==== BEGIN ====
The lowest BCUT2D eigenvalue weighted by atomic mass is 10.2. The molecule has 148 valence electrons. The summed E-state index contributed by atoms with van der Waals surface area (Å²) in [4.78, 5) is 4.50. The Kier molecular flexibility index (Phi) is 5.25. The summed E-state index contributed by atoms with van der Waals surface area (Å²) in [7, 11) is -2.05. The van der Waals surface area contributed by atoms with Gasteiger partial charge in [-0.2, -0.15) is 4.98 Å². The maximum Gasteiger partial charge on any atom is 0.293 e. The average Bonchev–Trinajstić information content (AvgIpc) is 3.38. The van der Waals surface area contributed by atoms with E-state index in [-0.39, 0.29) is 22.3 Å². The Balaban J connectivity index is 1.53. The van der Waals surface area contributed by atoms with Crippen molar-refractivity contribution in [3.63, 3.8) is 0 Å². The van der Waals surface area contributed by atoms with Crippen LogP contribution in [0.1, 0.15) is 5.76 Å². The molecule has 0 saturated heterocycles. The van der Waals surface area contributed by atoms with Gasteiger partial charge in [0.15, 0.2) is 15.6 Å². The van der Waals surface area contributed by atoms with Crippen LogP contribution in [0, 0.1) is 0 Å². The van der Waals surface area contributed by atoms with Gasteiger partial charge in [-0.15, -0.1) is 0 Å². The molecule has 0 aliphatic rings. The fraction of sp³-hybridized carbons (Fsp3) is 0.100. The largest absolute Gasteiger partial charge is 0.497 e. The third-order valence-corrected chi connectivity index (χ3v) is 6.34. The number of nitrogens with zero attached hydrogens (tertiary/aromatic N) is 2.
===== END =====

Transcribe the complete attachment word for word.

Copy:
The lowest BCUT2D eigenvalue weighted by atomic mass is 10.2. The molecule has 148 valence electrons. The summed E-state index contributed by atoms with van der Waals surface area (Å²) in [4.78, 5) is 4.50. The Kier molecular flexibility index (Phi) is 5.25. The summed E-state index contributed by atoms with van der Waals surface area (Å²) in [7, 11) is -2.05. The van der Waals surface area contributed by atoms with Gasteiger partial charge in [-0.2, -0.15) is 4.98 Å². The maximum Gasteiger partial charge on any atom is 0.293 e. The average Bonchev–Trinajstić information content (AvgIpc) is 3.38. The van der Waals surface area contributed by atoms with E-state index in [-0.39, 0.29) is 22.3 Å². The Balaban J connectivity index is 1.53. The van der Waals surface area contributed by atoms with Crippen molar-refractivity contribution in [3.63, 3.8) is 0 Å². The van der Waals surface area contributed by atoms with Crippen LogP contribution in [0.1, 0.15) is 5.76 Å². The molecule has 0 saturated heterocycles. The van der Waals surface area contributed by atoms with Gasteiger partial charge in [0.15, 0.2) is 15.6 Å². The van der Waals surface area contributed by atoms with Crippen LogP contribution in [0, 0.1) is 0 Å². The van der Waals surface area contributed by atoms with Gasteiger partial charge in [-0.15, -0.1) is 0 Å². The molecule has 0 aliphatic rings. The fraction of sp³-hybridized carbons (Fsp3) is 0.100. The largest absolute Gasteiger partial charge is 0.497 e. The third-order valence-corrected chi connectivity index (χ3v) is 6.34. The number of nitrogens with zero attached hydrogens (tertiary/aromatic N) is 2.